When an turtle gets accidentally entangled in fishing nets, more often than not, the animal injures its flippers, the limbs that help the turtle swim. This means, that the turtle cannot move in the ocean waters to find food nor can it defend itself from a predator. The injury can easily lead to the death of the turtle. But now, one veterinary doctor from India is giving a new lease of life to these injured turtles through his self invented prosthetic flippers named ‘Dahanu flippers’.
The prosthetic limbs have been invented by Dr Dinesh Vihnerkar a veterinarian who volunteers at the Wildlife Conservation and Animal Welfare Association (WCAWA) at Dahanu, 135km north of Mumbai. These flippers are made of fiberglass and took the doctor 2 months to conceptualise and create.
“Just like the Jaipur Foot for human stumps, we have also invented the “Dahanu Flipper” for turtles. We have named it ‘Dahanu Flipper’ as it was developed here,” said Dr Vihnerkar.
Freedom To Swim
The quest to help injured turtles began last year when a turtle was brought to the Injured Sea Turtle & Wildlife Transit Centre in Dahanu during monsoon last year. The turtle was missing its left flipper and had a 4 inch stump for the right one.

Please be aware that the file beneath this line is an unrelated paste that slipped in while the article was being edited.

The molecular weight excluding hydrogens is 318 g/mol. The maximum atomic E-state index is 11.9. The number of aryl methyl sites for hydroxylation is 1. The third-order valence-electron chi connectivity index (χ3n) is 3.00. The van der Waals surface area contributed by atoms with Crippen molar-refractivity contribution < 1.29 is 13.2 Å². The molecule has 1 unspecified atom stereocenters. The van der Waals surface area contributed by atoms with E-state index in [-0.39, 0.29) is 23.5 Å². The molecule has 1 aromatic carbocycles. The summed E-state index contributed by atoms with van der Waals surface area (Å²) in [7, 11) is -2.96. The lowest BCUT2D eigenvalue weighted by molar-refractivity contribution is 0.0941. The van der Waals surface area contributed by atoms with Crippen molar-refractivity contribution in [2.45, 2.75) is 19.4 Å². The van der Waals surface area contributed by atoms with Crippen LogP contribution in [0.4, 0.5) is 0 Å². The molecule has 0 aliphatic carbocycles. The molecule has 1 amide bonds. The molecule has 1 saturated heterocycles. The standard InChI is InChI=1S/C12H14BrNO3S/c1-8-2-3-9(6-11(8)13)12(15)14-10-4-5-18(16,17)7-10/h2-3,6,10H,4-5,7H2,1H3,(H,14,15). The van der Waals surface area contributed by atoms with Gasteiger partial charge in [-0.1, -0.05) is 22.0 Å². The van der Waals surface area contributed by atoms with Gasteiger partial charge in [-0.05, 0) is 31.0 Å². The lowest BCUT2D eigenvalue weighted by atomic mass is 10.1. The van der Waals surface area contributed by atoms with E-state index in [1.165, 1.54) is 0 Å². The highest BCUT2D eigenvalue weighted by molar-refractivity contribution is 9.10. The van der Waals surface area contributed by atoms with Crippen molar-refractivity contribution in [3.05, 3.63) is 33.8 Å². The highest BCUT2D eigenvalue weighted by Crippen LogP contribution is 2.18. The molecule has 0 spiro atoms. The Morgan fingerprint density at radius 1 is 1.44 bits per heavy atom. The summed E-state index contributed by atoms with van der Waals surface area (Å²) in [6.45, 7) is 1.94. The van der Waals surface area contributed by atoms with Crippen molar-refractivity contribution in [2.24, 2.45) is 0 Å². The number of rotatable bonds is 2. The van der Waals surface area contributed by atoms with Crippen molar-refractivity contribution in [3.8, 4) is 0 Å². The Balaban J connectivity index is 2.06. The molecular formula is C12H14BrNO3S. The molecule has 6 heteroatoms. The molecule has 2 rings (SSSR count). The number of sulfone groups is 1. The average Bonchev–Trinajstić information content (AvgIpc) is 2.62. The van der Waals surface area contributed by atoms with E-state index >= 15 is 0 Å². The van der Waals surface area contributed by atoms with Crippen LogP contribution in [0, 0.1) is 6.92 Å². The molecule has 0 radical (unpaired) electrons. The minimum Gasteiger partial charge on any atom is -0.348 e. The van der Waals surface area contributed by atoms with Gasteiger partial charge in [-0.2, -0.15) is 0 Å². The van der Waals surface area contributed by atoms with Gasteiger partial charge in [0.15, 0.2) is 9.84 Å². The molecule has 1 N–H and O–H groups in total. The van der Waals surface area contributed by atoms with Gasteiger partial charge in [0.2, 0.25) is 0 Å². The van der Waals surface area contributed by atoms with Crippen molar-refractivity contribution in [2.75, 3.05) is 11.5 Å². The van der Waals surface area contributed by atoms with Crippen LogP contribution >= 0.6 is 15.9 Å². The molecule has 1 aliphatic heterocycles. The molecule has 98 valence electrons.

Dr. Vihnerkar could see the frustration of the turtle. He says, the injured turtle was trying desperately to move with what it had but could not.
“An injured Olive Ridley turtle can survive on three flippers. The turtle swimming pivots on the front two flippers. If they get amputated, the turtle can neither swim nor walk,” he said.
When the turtles injuries healed, the vet measured the stumps and made it wear plastic flippers but he was skeptical as the body has a habit of rejecting any foreign object that is attached to living tissues and cells.
“In this case, it was almost a miracle,” said Vinherkar. “Within an hour of attaching the artificial flipper, this turtle started inching ahead. We were surprised at how quickly she had adapted.”
The stumps and muscles of the turtle had easily adjusted to this new artificial flipper and a check up after four days showed that there were no fresh injuries due to the friction created on the joints.
Happy with the results, the doctor set out to improvise on his prosthetic flipper version and created new ones using fiber glass.
“Fibre plastic does not decay or rot in water. So, it will not harm the turtle when it is released in a water body . Such crippled turtles cannot be released into sea,” he added.
Since the success of this first of its kind operation, the doctor has fixed these prosthetic Dahanu flippers to more turtles at the centre. He also hopes that the forest department approves of them so that more such injured turtles can be given a chance to swim again.
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